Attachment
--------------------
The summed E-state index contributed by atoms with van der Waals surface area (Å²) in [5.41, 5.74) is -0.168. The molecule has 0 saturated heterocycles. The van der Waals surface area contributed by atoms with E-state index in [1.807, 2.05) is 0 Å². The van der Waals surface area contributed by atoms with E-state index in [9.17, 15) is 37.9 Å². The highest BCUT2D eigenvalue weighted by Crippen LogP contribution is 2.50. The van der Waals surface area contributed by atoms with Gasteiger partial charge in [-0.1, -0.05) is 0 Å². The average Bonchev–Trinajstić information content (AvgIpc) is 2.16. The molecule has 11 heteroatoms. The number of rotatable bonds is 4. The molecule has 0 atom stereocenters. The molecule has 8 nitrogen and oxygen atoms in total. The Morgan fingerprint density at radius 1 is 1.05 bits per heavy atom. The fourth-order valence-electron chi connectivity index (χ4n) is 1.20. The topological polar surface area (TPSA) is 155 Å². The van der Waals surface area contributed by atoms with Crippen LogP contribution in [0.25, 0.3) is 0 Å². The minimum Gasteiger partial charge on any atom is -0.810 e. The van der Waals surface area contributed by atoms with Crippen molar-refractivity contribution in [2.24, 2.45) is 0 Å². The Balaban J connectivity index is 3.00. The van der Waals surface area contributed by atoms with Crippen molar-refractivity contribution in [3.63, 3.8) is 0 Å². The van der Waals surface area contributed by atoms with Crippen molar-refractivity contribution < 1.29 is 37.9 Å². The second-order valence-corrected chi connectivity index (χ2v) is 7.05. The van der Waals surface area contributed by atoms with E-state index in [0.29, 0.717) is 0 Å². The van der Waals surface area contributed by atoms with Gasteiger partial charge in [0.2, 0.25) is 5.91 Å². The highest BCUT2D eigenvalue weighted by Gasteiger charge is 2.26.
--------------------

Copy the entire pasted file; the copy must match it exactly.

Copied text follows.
The summed E-state index contributed by atoms with van der Waals surface area (Å²) in [5.41, 5.74) is -0.168. The molecule has 0 saturated heterocycles. The van der Waals surface area contributed by atoms with E-state index in [1.807, 2.05) is 0 Å². The van der Waals surface area contributed by atoms with E-state index in [9.17, 15) is 37.9 Å². The highest BCUT2D eigenvalue weighted by Crippen LogP contribution is 2.50. The van der Waals surface area contributed by atoms with Gasteiger partial charge in [-0.1, -0.05) is 0 Å². The average Bonchev–Trinajstić information content (AvgIpc) is 2.16. The molecule has 11 heteroatoms. The number of rotatable bonds is 4. The molecule has 0 atom stereocenters. The molecule has 8 nitrogen and oxygen atoms in total. The Morgan fingerprint density at radius 1 is 1.05 bits per heavy atom. The fourth-order valence-electron chi connectivity index (χ4n) is 1.20. The topological polar surface area (TPSA) is 155 Å². The van der Waals surface area contributed by atoms with Crippen LogP contribution in [0.25, 0.3) is 0 Å². The minimum Gasteiger partial charge on any atom is -0.810 e. The van der Waals surface area contributed by atoms with Crippen molar-refractivity contribution in [2.24, 2.45) is 0 Å². The Balaban J connectivity index is 3.00. The van der Waals surface area contributed by atoms with Crippen molar-refractivity contribution in [3.63, 3.8) is 0 Å². The van der Waals surface area contributed by atoms with Crippen molar-refractivity contribution < 1.29 is 37.9 Å². The second-order valence-corrected chi connectivity index (χ2v) is 7.05. The van der Waals surface area contributed by atoms with E-state index in [0.29, 0.717) is 0 Å². The van der Waals surface area contributed by atoms with Gasteiger partial charge in [0.2, 0.25) is 5.91 Å². The highest BCUT2D eigenvalue weighted by Gasteiger charge is 2.26.